Cat-eaters may get, spread SARS
From ANIMAL PEOPLE, November 2003:
GUANGZHOU–Laboratory studies of Severe Acute Respiratory
Syndrome directed by virologist Albert D.M.E. Osterhaus of the
Erasmus Medical Center in Rotterdam, published in the October 30
edition of the British journal Nature, demonstrate that cats and
ferrets could potentially carry the disease from filthy live markets
Osterhaus said his experimental goal was simply to find out
if either cats or ferrets could be used as a laboratory model for
SARS. His findings imply, however, that cats raised for human
consumption may become a SARS vector–especially if the cats are
caged at live markets near whatever as yet unidentified wildlife
species is the primary SARS vector.
It is business as usual again in the notorious live markets
of Guangzhau, China, capital of Guangdong province and also the
reputed global capital of eating dogs, cats, and wildlife.
On October 20, a year after SARS emerged from the live
markets, eventually killing at least 916 people worldwide,
Guang-zhou authorized local restaurants to resume serving palm
civets, six of whom were found to be carrying SARS last May. SARS
antibodies were also found in a ferret badger and a tanuki.
Chinese national vice minister of health Huang Jiafu pledged
on a visit to Hong Kong that, “If civets are confirmed to be the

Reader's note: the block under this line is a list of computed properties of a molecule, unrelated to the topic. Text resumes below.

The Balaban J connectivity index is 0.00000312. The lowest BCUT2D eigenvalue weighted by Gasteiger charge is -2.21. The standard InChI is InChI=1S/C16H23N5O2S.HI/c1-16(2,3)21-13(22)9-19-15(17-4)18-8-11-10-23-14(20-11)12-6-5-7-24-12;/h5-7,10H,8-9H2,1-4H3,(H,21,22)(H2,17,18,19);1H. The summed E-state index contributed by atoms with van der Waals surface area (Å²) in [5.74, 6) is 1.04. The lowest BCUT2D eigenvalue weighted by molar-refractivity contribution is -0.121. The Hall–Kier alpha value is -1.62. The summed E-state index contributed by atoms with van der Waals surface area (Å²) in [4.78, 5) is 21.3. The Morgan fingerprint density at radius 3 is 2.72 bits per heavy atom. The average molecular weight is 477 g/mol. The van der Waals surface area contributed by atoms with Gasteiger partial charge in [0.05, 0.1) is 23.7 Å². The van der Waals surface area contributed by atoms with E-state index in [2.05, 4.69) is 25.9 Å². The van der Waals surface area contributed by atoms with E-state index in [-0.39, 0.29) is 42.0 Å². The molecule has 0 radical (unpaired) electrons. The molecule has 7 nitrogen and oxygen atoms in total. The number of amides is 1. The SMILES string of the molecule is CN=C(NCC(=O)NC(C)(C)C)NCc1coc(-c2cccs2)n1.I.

source of SARS, we will definitely ban exports,” not reassuring in
view that there is little open demand for civets in Hong Kong, while
Hong Kong residents with a taste for wildlife typically visit
Guangdong to indulge.
Any disease they might acquire in China could quickly spread,
whether or not any of the infected animals came to Hong Kong.
CNN senior Asia correspondent Mike Chinoy returned to the
Guangzhau live markets in November to tape a SARS retrospective.
Guided by Animals Asia Foundation president Jill Robinson and
publicist Annie Mather, Chinoy and his crew “were clearly shaken by
the high volume of cruelty inflicted upon both wild and domestic
animals– frankly the worst that Annie and I have seen in nearly 20
years, and worse than pre- SARS,” Robinson told ANIMAL PEOPLE.
SARS has not recurred in Guangdong– yet–but other zoonoses
associated with the live markets have erupted. On Nov-ember 2, for
example, the Haifeng County Disease Control Center in the Guang-dong
city of Gongping issued an alert about an outbreak of hepatitis-A
that has been tentatively traced to drinking a beverage containing
“Rabies killed 312 people in the Guangxi Zhuang Autonomous
Region in the south from January to September 2003, a 152.9% rise
over the total number of rabies cases in 2002,” the Regional
Department of Health said in November. Guangxi
Diseases Prevention and Control Center deputy chief Yang Jinye
asserted that, “The increase in pet ownership in Guangxi was the
major cause of the rapid rise in rabies.” There are about 6.2 million
dogs in Guangxi, Yang Jinye said, of whom fewer than 20% have been
immunized against rabies.
Not acknowledged was that the vast majority of the dogs in
the region are not pets at all, but rather are raised for meat.
Dogs raised for meat are customarily not vaccinated. Chinese
officials have argued that vaccinating dogs raised for meat is
unnecessary, because unlike most pet dogs, they are kept penned,
unable to wander.
Dogs from many different small breeders are typically bunched
for sale and transport, however, and if even one dog has rabies,
among a pen of dozens, the disease can swiftly be transmitted to all